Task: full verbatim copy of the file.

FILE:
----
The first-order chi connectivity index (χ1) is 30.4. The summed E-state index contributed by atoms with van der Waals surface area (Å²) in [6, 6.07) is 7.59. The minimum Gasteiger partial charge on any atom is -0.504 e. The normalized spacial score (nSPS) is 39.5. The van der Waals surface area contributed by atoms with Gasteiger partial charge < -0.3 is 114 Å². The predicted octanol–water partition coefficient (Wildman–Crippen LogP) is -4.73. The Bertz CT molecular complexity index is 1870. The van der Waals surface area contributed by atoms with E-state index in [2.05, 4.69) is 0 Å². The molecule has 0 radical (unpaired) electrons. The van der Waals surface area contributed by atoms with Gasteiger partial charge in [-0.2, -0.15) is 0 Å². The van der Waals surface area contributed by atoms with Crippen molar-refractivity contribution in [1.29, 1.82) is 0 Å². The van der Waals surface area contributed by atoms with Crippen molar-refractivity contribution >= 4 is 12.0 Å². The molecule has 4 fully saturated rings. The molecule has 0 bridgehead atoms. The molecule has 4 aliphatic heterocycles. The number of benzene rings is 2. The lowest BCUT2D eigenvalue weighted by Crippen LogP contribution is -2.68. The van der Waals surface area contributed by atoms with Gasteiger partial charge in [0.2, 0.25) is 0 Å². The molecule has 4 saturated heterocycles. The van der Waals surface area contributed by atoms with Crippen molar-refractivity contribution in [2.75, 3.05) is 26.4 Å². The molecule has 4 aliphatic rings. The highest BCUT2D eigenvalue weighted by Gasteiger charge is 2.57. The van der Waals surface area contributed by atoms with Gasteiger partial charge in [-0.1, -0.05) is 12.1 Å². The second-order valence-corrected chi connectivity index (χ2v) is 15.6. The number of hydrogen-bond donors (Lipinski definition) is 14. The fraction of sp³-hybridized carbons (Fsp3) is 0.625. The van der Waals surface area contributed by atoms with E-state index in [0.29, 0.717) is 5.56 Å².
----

The first-order chi connectivity index (χ1) is 30.4. The summed E-state index contributed by atoms with van der Waals surface area (Å²) in [6, 6.07) is 7.59. The minimum Gasteiger partial charge on any atom is -0.504 e. The normalized spacial score (nSPS) is 39.5. The van der Waals surface area contributed by atoms with Gasteiger partial charge < -0.3 is 114 Å². The predicted octanol–water partition coefficient (Wildman–Crippen LogP) is -4.73. The Bertz CT molecular complexity index is 1870. The van der Waals surface area contributed by atoms with E-state index in [2.05, 4.69) is 0 Å². The molecule has 0 radical (unpaired) electrons. The van der Waals surface area contributed by atoms with Gasteiger partial charge in [-0.2, -0.15) is 0 Å². The van der Waals surface area contributed by atoms with Crippen molar-refractivity contribution in [1.29, 1.82) is 0 Å². The van der Waals surface area contributed by atoms with Crippen molar-refractivity contribution >= 4 is 12.0 Å². The molecule has 4 fully saturated rings. The molecule has 0 bridgehead atoms. The molecule has 4 aliphatic heterocycles. The number of benzene rings is 2. The lowest BCUT2D eigenvalue weighted by Crippen LogP contribution is -2.68. The van der Waals surface area contributed by atoms with Gasteiger partial charge in [0.2, 0.25) is 0 Å². The molecule has 4 saturated heterocycles. The van der Waals surface area contributed by atoms with Crippen molar-refractivity contribution in [2.75, 3.05) is 26.4 Å². The molecule has 4 aliphatic rings. The highest BCUT2D eigenvalue weighted by Gasteiger charge is 2.57. The van der Waals surface area contributed by atoms with Gasteiger partial charge in [-0.1, -0.05) is 12.1 Å². The second-order valence-corrected chi connectivity index (χ2v) is 15.6. The number of hydrogen-bond donors (Lipinski definition) is 14. The fraction of sp³-hybridized carbons (Fsp3) is 0.625. The van der Waals surface area contributed by atoms with E-state index in [0.29, 0.717) is 5.56 Å².